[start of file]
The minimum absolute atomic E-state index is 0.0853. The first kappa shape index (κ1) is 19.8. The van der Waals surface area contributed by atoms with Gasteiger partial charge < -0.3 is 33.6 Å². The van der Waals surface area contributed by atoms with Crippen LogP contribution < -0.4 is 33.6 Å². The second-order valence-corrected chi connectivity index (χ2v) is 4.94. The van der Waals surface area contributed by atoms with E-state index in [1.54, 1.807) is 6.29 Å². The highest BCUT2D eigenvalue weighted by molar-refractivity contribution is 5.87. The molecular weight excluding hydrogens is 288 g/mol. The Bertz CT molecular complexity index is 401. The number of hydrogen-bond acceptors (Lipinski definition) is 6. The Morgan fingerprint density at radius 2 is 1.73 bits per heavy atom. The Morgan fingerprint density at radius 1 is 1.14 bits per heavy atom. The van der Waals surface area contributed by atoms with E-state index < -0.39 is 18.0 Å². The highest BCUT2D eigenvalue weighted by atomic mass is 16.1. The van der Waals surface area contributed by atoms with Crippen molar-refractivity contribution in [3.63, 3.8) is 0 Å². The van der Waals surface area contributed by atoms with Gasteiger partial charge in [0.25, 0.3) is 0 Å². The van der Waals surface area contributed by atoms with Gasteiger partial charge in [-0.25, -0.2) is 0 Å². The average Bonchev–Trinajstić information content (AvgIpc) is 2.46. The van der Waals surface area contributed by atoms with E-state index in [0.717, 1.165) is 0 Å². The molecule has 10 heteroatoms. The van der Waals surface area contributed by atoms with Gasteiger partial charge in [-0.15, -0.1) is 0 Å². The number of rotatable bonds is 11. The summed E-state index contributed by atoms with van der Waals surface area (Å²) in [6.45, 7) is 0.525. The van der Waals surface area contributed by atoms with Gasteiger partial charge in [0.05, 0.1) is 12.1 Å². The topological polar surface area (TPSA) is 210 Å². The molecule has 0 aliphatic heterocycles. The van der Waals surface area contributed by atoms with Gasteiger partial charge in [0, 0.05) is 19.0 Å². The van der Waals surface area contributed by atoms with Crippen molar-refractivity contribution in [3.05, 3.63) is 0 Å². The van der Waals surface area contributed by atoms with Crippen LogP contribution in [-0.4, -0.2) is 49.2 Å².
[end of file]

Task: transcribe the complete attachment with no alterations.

The minimum absolute atomic E-state index is 0.0853. The first kappa shape index (κ1) is 19.8. The van der Waals surface area contributed by atoms with Gasteiger partial charge < -0.3 is 33.6 Å². The van der Waals surface area contributed by atoms with Crippen LogP contribution < -0.4 is 33.6 Å². The second-order valence-corrected chi connectivity index (χ2v) is 4.94. The van der Waals surface area contributed by atoms with E-state index in [1.54, 1.807) is 6.29 Å². The highest BCUT2D eigenvalue weighted by molar-refractivity contribution is 5.87. The molecular weight excluding hydrogens is 288 g/mol. The Bertz CT molecular complexity index is 401. The number of hydrogen-bond acceptors (Lipinski definition) is 6. The Morgan fingerprint density at radius 2 is 1.73 bits per heavy atom. The Morgan fingerprint density at radius 1 is 1.14 bits per heavy atom. The van der Waals surface area contributed by atoms with E-state index < -0.39 is 18.0 Å². The highest BCUT2D eigenvalue weighted by atomic mass is 16.1. The van der Waals surface area contributed by atoms with Crippen molar-refractivity contribution in [3.63, 3.8) is 0 Å². The van der Waals surface area contributed by atoms with Gasteiger partial charge in [0.25, 0.3) is 0 Å². The van der Waals surface area contributed by atoms with Gasteiger partial charge in [-0.25, -0.2) is 0 Å². The average Bonchev–Trinajstić information content (AvgIpc) is 2.46. The van der Waals surface area contributed by atoms with E-state index in [0.717, 1.165) is 0 Å². The molecule has 10 heteroatoms. The van der Waals surface area contributed by atoms with Gasteiger partial charge in [-0.15, -0.1) is 0 Å². The number of rotatable bonds is 11. The summed E-state index contributed by atoms with van der Waals surface area (Å²) in [6.45, 7) is 0.525. The van der Waals surface area contributed by atoms with Gasteiger partial charge in [0.05, 0.1) is 12.1 Å². The topological polar surface area (TPSA) is 210 Å². The molecule has 0 aliphatic heterocycles. The van der Waals surface area contributed by atoms with Gasteiger partial charge in [0, 0.05) is 19.0 Å². The van der Waals surface area contributed by atoms with Crippen molar-refractivity contribution in [3.05, 3.63) is 0 Å². The van der Waals surface area contributed by atoms with Crippen LogP contribution in [-0.4, -0.2) is 49.2 Å².